And while it had been expected that some sort of balance would return to the trade later this year, that was before the Russian invasion of Ukraine which is now having a severe impact on fuel costs.

Prior to Covid, a Deep Sea order might take 8-12 weeks to arrive but this has now stretched out to six months although Lanchester Wines’ Business Manager for Ireland Michael O’Brien believes that this is beginning to return to more normal delivery times now with the delay’s length being associated more with the country concerned.

Cost increases

Costs are a largely irreversible fact of life in the supply business and these have shot up 20% on average and by more in some sub-categories of supply.

In a global shortage of transportation, supply and demand have become something of a cartel. All shipping companies have put up their prices and naturally they’re giving the best payers priority.

This has led to delays and missed shipment dates for the rest, thus supply companies here find themselves looking at longer lead times as a result, with the practice of ‘just-in-time’ taking a back seat to higher-paying priorities.

Paying priorities

In any shortage, those who pay the most get priority – a bit like being an Amazon Prime customer. Global spirits sales did particularly well during Lockdown and so they can afford to book priority deliveries over the rest of the beverage world as can perishables or ‘reefer traffic’ such as fruits where the freight rate would be a multiple of standard container freight.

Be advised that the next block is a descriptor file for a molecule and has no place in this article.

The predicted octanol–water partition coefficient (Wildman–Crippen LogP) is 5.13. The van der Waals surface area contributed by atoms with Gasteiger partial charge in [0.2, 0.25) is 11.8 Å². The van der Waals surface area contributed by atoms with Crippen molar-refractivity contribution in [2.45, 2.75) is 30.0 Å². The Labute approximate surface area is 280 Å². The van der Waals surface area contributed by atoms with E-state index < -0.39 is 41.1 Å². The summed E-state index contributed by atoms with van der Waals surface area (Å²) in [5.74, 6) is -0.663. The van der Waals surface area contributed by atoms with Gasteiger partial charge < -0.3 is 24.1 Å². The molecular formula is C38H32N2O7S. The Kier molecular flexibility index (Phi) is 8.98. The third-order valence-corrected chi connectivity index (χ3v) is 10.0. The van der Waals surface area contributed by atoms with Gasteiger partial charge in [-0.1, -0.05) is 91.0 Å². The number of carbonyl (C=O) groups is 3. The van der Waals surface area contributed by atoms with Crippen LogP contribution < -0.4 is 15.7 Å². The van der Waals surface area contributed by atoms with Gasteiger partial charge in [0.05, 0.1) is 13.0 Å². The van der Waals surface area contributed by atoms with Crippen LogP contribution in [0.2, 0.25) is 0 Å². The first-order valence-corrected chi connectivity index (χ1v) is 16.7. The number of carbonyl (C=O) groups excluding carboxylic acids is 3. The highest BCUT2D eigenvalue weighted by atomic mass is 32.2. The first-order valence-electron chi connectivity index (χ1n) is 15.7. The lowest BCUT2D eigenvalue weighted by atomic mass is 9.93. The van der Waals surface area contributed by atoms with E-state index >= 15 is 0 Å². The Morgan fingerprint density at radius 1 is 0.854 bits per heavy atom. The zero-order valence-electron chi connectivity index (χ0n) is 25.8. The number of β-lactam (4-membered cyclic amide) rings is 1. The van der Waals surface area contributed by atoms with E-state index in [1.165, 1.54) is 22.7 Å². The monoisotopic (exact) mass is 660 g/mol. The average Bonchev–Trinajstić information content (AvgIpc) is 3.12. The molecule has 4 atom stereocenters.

Shipments from South America used cost around €1,800 per container, a price that had been stable for the past 10 years or so. This has now shot up to €6,000.

So the overall cost of getting wine from Chile, for example, has more than trebled over the last nine months.

Gerry  Kiernan is National Sales Manager for A Hartrodt Ireland, a German-owned freight forwarder.

He feels that we may have gone through the worst of the disruption, “…but it’s difficult to say now with Ukraine. I know there are going to be knock-on effects on fuel costs”.

On the other hand, he points out that the ships that used to go into ports like Odessa and St Petersburg can be redeployed now to other markets where they’re needed. This might relieve the situation somewhat.

Supply logistics

There are about five major players in global shipping today where there would have been at least 15 players in the market 20 years ago, so suppliers and importers have to book in with them well in advance to schedule space oncontainerships or supertankers.

But there’s many-a slip ‘twixt cup and lip before supplies can get aboard in the first place.

Take raw materials and packaging or transportation from vineyard to vessel as an example.

Getting supplies out from the winery requires a high degree of coordination for all the disparate elements of a wine beverage product to come together in time to meet that scheduled delivery truck.